Just in time for Facebook earnings, Forrester is actively trying to get journalists to cite a
‘damning’ report about how Facebook is failing marketers. It’s a hatchet job with supporting ‘evidence’ that can only be described as bulls—.
As a former research analyst at Jupiter (acquired by Forrester long after I left), I know how tempting it is to find data that fits your predefined opinion, and to create a straw man that supports your position. When I saw the Forrester report, I posted a comment online that the methodology of the quoted data looked questionable, even though I couldn’t see the full report for more. Within an hour I had three people offer to send me the actual Forrester report, including someone who works at Forrester (who said they thought the report was flawed).
VentureBeat’s John Koetsler hit the nail on the head saying that “Forrester does great work, by and large … but this ‘report,’ frankly, is an embarrassment” and that this work was “attention whoring and distasteful”.
In the unfortunate all-too-common-lately style of high-level broad spurious insights without any detailed methodology, most of the actual ‘data’ is only available behind a paywall, but there was enough publicly available to see some of the major issues with it and then the benefit of reading the report compelled me to speak out here.
There are 13 types of marketing Forrester compares in the chart BI shared and, unfortunately, with a spread in marketer satisfaction of just 8 per cent from lowest to highest, the differences are likely not statistically significant. I can’t actually tell for sure since the sample is at most 395 “executives” for the question but likely is lower per response, since not all of these executives have likely tried all 13 of the marketing types (Google+ marketing anyone? Hello, who are you?!). From data in the same report it appears less than 50% of the sample utilizes Facebook paid advertising, for example, calling the significance of an 8 per cent difference even further into question. Having a separate category for “mobile marketing” too, ignores the fact that Facebook is the world’s most popular mobile application /advertising platform by some margin.
The Forrester analyst who produced this appeared to have an axe to grind long before they ever got the “data” quoted in this report. The report says: “A handful of notable brands have drawn first blood, announcing they’re leaving Facebook entirely.” The analyst’s endnotes cite only one company, namely General Motors, who (a) did NOT say in May 2012 they were leaving entirely but were just stopping Facebook paid media, and (b) over six months ago said they were also returning to buy Facebook ads once more.
In May 2012, a few days before Facebook went public this Forrester analyst pushed out a blog post saying “marketing on Facebook doesn’t work very well, and marketers can’t count on things improving anytime soon.” — that statement’s proof was a link to a different blog post he wrote in 2011 where he cited no data but merely said “But I haven’t spoken to many companies that are thrilled with their Facebook programs.”
Unlike the report itself, which is devoid of any quotes from marketers, marketers spoke out about the report in various places:
“You need to look up: standard deviation, and confidence interval.” — Steve Walker
“I’ve never seen Forrester make such broad claims. It’s odd frankly. Our consumers have spoken. They’ve chosen Facebook.” – Marko Z Muellner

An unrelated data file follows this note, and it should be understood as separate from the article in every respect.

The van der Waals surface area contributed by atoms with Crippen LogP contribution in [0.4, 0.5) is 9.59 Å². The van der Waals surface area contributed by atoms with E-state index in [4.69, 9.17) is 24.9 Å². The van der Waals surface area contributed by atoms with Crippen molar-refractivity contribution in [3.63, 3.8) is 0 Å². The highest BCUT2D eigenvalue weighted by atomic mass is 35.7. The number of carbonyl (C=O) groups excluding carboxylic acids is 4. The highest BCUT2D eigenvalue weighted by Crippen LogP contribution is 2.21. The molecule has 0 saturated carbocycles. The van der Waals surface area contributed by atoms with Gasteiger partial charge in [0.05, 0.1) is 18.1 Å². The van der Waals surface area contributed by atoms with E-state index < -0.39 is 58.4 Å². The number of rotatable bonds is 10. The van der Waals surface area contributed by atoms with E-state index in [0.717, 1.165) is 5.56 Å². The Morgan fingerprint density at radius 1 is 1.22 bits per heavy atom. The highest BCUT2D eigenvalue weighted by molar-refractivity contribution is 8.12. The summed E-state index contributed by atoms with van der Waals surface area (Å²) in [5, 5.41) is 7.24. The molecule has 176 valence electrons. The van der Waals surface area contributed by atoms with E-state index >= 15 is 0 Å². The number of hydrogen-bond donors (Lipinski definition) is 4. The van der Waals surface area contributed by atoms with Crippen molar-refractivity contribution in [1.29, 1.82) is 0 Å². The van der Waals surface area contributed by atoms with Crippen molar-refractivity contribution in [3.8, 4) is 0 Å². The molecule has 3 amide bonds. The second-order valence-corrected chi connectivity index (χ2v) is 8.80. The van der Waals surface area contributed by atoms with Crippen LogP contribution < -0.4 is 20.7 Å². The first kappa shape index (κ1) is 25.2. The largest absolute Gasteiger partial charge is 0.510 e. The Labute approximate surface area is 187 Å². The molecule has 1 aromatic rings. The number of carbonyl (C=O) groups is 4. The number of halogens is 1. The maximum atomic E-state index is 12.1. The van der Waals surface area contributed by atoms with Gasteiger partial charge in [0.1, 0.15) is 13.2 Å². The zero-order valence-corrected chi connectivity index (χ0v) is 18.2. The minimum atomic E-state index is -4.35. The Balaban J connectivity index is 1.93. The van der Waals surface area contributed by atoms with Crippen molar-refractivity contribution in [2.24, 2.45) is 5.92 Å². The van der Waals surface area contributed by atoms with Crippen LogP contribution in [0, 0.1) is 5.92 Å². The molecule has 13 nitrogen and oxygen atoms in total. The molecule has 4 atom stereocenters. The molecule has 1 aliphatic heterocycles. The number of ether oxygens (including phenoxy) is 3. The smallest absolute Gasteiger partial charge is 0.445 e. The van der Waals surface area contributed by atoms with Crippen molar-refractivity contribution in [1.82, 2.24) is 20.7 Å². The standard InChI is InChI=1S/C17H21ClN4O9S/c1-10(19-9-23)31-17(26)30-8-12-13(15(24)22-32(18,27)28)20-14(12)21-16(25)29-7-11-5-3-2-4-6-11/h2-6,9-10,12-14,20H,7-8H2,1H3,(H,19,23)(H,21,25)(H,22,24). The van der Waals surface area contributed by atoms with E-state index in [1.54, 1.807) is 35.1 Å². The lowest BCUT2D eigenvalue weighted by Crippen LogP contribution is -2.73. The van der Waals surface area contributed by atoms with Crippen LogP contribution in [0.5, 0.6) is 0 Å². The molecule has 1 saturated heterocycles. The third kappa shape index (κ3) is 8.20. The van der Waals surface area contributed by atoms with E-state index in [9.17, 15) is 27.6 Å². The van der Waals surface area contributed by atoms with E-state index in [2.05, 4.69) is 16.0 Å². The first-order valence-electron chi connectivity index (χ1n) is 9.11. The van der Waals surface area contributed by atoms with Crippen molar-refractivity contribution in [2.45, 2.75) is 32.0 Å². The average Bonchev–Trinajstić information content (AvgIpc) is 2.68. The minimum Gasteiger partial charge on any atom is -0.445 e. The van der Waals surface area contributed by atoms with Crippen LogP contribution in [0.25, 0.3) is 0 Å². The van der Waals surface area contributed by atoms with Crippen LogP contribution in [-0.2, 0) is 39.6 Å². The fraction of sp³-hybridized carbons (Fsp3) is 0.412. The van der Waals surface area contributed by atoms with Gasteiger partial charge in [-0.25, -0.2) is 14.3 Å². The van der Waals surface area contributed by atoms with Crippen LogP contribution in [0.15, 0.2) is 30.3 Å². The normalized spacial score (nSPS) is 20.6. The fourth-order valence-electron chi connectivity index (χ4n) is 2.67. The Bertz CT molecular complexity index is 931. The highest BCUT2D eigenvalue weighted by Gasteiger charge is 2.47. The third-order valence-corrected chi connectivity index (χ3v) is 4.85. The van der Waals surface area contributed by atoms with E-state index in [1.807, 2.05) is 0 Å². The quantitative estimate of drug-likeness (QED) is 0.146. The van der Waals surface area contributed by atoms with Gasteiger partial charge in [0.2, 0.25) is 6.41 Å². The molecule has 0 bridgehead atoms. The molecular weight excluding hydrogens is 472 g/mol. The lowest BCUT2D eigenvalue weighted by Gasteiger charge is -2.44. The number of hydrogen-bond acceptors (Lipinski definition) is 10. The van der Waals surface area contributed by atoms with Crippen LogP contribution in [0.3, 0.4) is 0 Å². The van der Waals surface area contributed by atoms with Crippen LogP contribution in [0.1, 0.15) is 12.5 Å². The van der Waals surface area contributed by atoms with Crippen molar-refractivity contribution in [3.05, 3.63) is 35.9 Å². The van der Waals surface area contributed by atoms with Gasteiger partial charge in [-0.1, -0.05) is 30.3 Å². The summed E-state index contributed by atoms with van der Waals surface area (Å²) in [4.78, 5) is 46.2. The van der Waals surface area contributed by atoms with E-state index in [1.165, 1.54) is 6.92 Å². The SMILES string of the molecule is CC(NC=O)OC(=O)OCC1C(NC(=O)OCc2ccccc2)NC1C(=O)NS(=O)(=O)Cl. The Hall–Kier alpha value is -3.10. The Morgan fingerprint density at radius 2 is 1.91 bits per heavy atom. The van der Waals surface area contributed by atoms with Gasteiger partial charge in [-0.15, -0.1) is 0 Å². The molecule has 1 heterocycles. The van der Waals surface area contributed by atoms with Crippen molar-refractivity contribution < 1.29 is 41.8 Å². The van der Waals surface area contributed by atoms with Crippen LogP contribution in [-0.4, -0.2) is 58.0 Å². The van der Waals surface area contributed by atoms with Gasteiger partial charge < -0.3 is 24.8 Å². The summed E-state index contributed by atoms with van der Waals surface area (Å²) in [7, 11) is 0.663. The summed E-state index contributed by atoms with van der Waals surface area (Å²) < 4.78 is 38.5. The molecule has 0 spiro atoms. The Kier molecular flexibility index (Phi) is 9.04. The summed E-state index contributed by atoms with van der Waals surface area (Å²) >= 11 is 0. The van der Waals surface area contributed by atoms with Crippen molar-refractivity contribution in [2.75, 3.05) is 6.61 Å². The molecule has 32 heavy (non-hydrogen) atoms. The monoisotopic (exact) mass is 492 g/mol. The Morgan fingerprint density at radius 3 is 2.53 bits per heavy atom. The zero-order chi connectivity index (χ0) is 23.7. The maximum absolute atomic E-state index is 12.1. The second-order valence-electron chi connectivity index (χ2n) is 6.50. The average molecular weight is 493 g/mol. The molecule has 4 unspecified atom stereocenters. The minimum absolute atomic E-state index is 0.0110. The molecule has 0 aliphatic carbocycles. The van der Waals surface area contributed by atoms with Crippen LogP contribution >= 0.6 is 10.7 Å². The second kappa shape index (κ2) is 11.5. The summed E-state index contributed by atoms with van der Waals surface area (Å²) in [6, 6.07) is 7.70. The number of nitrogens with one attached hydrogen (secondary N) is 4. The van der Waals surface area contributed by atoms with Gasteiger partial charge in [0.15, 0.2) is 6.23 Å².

“You get out of Facebook what you put into it. All the rich targeting and ad capabilities in the world don’t make up for crappy marketing.” — Robin Cangie
Firms like Forrester have always lived off insinuating their opinions and data into the press — as Wired Magazine chronicled during the first Internet bubble, summed up well at the time by Yankee Research founder Howard Anderson: “If you’ve done good research, it shouldn’t go to BusinessWeek first – the clients need to see it first.”
Amid a push by the Forrester public relations group to get this report out into the world to the press rather than to clients, three leading journalists who cover online advertising separately asked for my feedback on information that to them seemed ‘deeply flawed’, ‘rehashed nonsense’ [about GM] and, yes, ‘bulls—‘.
Within the report’s methodology section, the 395-person executive survey is a result of questions posed to a panel run by a company called e-Rewards / Research Now where “respondents were motivated by receiving credits that could be redeemed for a reward” and of course, “data is not guaranteed to be representative of the population, and, unless otherwise noted, statistical data is intended to be used for descriptive and not inferential purposes”.
Executive surveys are prone to problems – Forrester itself has said that “the incentives are much larger for B2B surveys – $US2 for B2C versus $US20 or more for B2B — this is even greater in B2B technology areas because there are fewer qualified potential respondents and a greater desire to survey them … resulting in a greater potential of people claiming they have roles and responsibilities they do not have to harvest the incentives.”
This wasn’t a report that was randomly picked up by the press — there was a concerted PR campaign to push this report and its problematic data via outreach that uses colourful words to vilify Facebook like “harsh reality”, “dead last” and “results will be dire”. I have a lot of respect for Forrester — our company is currently being assessed as a vendor by some of their analysts, and during that exercise we’ve been very impressed by the attention to detail and work they do.
But while informed by our opinions, marketing is really just maths, and this Forrester analyst’s fuzzy maths just doesn’t add up.
Rob Leathern is the founder and CEO of Optimal, a Brand Networks company. Optimal is a social media marketing company.
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